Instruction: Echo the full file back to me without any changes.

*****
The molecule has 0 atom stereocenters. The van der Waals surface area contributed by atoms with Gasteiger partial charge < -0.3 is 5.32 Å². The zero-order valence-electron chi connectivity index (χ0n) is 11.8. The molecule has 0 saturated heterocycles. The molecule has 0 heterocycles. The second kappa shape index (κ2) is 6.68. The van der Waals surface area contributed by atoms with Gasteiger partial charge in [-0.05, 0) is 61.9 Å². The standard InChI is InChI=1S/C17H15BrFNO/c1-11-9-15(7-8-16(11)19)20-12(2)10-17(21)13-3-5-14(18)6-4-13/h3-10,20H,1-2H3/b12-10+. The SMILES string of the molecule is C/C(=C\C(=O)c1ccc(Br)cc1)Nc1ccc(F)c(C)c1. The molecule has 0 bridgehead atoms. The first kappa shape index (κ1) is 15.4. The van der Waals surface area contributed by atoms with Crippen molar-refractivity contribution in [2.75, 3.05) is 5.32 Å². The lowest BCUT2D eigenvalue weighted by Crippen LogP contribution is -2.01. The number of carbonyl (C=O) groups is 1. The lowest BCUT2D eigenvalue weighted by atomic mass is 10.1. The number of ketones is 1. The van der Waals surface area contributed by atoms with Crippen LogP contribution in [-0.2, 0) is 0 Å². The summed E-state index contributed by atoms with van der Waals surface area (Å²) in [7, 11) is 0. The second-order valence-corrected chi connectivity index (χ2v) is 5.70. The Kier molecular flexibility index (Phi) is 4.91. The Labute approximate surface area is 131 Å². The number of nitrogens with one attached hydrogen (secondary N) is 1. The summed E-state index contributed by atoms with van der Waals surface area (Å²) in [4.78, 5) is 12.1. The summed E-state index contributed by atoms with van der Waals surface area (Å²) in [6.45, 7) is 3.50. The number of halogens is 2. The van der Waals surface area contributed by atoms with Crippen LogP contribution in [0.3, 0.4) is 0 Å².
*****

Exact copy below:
The molecule has 0 atom stereocenters. The van der Waals surface area contributed by atoms with Gasteiger partial charge < -0.3 is 5.32 Å². The zero-order valence-electron chi connectivity index (χ0n) is 11.8. The molecule has 0 saturated heterocycles. The molecule has 0 heterocycles. The second kappa shape index (κ2) is 6.68. The van der Waals surface area contributed by atoms with Gasteiger partial charge in [-0.05, 0) is 61.9 Å². The standard InChI is InChI=1S/C17H15BrFNO/c1-11-9-15(7-8-16(11)19)20-12(2)10-17(21)13-3-5-14(18)6-4-13/h3-10,20H,1-2H3/b12-10+. The SMILES string of the molecule is C/C(=C\C(=O)c1ccc(Br)cc1)Nc1ccc(F)c(C)c1. The molecule has 0 bridgehead atoms. The first kappa shape index (κ1) is 15.4. The van der Waals surface area contributed by atoms with Crippen molar-refractivity contribution in [2.75, 3.05) is 5.32 Å². The lowest BCUT2D eigenvalue weighted by Crippen LogP contribution is -2.01. The number of carbonyl (C=O) groups is 1. The lowest BCUT2D eigenvalue weighted by atomic mass is 10.1. The number of ketones is 1. The van der Waals surface area contributed by atoms with Crippen LogP contribution in [-0.2, 0) is 0 Å². The summed E-state index contributed by atoms with van der Waals surface area (Å²) in [7, 11) is 0. The second-order valence-corrected chi connectivity index (χ2v) is 5.70. The Kier molecular flexibility index (Phi) is 4.91. The Labute approximate surface area is 131 Å². The number of nitrogens with one attached hydrogen (secondary N) is 1. The summed E-state index contributed by atoms with van der Waals surface area (Å²) in [4.78, 5) is 12.1. The summed E-state index contributed by atoms with van der Waals surface area (Å²) in [6.45, 7) is 3.50. The number of halogens is 2. The van der Waals surface area contributed by atoms with Crippen LogP contribution in [0.3, 0.4) is 0 Å².